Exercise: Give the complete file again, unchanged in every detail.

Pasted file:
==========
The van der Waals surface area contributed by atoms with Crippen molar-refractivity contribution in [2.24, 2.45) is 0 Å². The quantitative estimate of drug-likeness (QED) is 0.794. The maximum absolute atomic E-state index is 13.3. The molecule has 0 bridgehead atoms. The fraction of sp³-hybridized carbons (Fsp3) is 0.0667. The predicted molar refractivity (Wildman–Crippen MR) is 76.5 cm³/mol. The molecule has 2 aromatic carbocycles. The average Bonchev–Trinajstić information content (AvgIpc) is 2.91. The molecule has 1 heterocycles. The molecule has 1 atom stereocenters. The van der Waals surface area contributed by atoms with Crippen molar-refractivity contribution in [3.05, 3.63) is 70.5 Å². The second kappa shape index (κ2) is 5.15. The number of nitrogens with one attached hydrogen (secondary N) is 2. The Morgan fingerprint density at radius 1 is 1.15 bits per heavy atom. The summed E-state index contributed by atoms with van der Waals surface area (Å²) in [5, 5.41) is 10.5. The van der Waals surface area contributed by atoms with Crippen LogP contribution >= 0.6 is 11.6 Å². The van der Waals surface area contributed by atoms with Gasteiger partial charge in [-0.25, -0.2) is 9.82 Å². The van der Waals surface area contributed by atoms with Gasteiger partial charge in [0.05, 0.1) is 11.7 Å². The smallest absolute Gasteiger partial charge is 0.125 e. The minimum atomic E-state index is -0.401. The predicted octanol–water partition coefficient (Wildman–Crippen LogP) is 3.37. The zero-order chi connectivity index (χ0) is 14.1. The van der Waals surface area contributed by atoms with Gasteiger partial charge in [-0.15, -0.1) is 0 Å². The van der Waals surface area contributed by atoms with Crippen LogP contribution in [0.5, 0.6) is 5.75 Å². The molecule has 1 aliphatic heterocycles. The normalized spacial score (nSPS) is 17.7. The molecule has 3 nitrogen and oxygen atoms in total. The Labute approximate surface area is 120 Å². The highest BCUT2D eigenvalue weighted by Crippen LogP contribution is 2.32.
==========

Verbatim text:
The van der Waals surface area contributed by atoms with Crippen molar-refractivity contribution in [2.24, 2.45) is 0 Å². The quantitative estimate of drug-likeness (QED) is 0.794. The maximum absolute atomic E-state index is 13.3. The molecule has 0 bridgehead atoms. The fraction of sp³-hybridized carbons (Fsp3) is 0.0667. The predicted molar refractivity (Wildman–Crippen MR) is 76.5 cm³/mol. The molecule has 2 aromatic carbocycles. The average Bonchev–Trinajstić information content (AvgIpc) is 2.91. The molecule has 1 heterocycles. The molecule has 1 atom stereocenters. The van der Waals surface area contributed by atoms with Crippen molar-refractivity contribution in [3.05, 3.63) is 70.5 Å². The second kappa shape index (κ2) is 5.15. The number of nitrogens with one attached hydrogen (secondary N) is 2. The Morgan fingerprint density at radius 1 is 1.15 bits per heavy atom. The summed E-state index contributed by atoms with van der Waals surface area (Å²) in [5, 5.41) is 10.5. The van der Waals surface area contributed by atoms with Crippen LogP contribution >= 0.6 is 11.6 Å². The van der Waals surface area contributed by atoms with Gasteiger partial charge in [-0.25, -0.2) is 9.82 Å². The van der Waals surface area contributed by atoms with Gasteiger partial charge in [0.05, 0.1) is 11.7 Å². The smallest absolute Gasteiger partial charge is 0.125 e. The minimum atomic E-state index is -0.401. The predicted octanol–water partition coefficient (Wildman–Crippen LogP) is 3.37. The zero-order chi connectivity index (χ0) is 14.1. The van der Waals surface area contributed by atoms with Gasteiger partial charge in [-0.15, -0.1) is 0 Å². The van der Waals surface area contributed by atoms with Crippen LogP contribution in [0.5, 0.6) is 5.75 Å². The molecule has 1 aliphatic heterocycles. The normalized spacial score (nSPS) is 17.7. The molecule has 3 nitrogen and oxygen atoms in total. The Labute approximate surface area is 120 Å². The highest BCUT2D eigenvalue weighted by Crippen LogP contribution is 2.32.